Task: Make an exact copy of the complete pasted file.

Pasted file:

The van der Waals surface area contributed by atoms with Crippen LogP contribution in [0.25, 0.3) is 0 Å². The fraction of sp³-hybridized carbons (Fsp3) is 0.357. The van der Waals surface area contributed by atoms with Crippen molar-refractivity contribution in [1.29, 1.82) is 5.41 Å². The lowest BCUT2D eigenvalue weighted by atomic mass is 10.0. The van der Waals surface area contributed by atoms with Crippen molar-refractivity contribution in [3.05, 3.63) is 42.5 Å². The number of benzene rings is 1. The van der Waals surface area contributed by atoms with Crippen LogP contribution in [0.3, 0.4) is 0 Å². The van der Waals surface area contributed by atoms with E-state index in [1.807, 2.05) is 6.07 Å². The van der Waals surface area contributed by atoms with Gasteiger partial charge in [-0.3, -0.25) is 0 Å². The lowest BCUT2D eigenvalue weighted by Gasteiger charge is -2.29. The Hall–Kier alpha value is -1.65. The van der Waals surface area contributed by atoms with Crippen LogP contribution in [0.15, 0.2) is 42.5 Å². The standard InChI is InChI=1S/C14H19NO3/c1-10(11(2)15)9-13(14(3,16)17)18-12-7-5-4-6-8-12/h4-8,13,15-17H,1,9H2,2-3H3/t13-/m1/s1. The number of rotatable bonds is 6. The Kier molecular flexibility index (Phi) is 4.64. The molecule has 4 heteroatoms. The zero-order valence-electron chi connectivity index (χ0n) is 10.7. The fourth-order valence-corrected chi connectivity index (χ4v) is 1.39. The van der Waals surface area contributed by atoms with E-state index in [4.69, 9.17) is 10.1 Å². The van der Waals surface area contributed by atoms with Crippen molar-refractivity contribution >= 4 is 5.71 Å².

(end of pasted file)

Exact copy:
The van der Waals surface area contributed by atoms with Crippen LogP contribution in [0.25, 0.3) is 0 Å². The fraction of sp³-hybridized carbons (Fsp3) is 0.357. The van der Waals surface area contributed by atoms with Crippen molar-refractivity contribution in [1.29, 1.82) is 5.41 Å². The lowest BCUT2D eigenvalue weighted by atomic mass is 10.0. The van der Waals surface area contributed by atoms with Crippen molar-refractivity contribution in [3.05, 3.63) is 42.5 Å². The number of benzene rings is 1. The van der Waals surface area contributed by atoms with Crippen LogP contribution in [0.3, 0.4) is 0 Å². The van der Waals surface area contributed by atoms with E-state index in [1.807, 2.05) is 6.07 Å². The van der Waals surface area contributed by atoms with Gasteiger partial charge in [-0.3, -0.25) is 0 Å². The lowest BCUT2D eigenvalue weighted by Gasteiger charge is -2.29. The Hall–Kier alpha value is -1.65. The van der Waals surface area contributed by atoms with Crippen LogP contribution in [0.15, 0.2) is 42.5 Å². The standard InChI is InChI=1S/C14H19NO3/c1-10(11(2)15)9-13(14(3,16)17)18-12-7-5-4-6-8-12/h4-8,13,15-17H,1,9H2,2-3H3/t13-/m1/s1. The number of rotatable bonds is 6. The Kier molecular flexibility index (Phi) is 4.64. The molecule has 4 heteroatoms. The zero-order valence-electron chi connectivity index (χ0n) is 10.7. The fourth-order valence-corrected chi connectivity index (χ4v) is 1.39. The van der Waals surface area contributed by atoms with E-state index in [4.69, 9.17) is 10.1 Å². The van der Waals surface area contributed by atoms with Crippen molar-refractivity contribution >= 4 is 5.71 Å².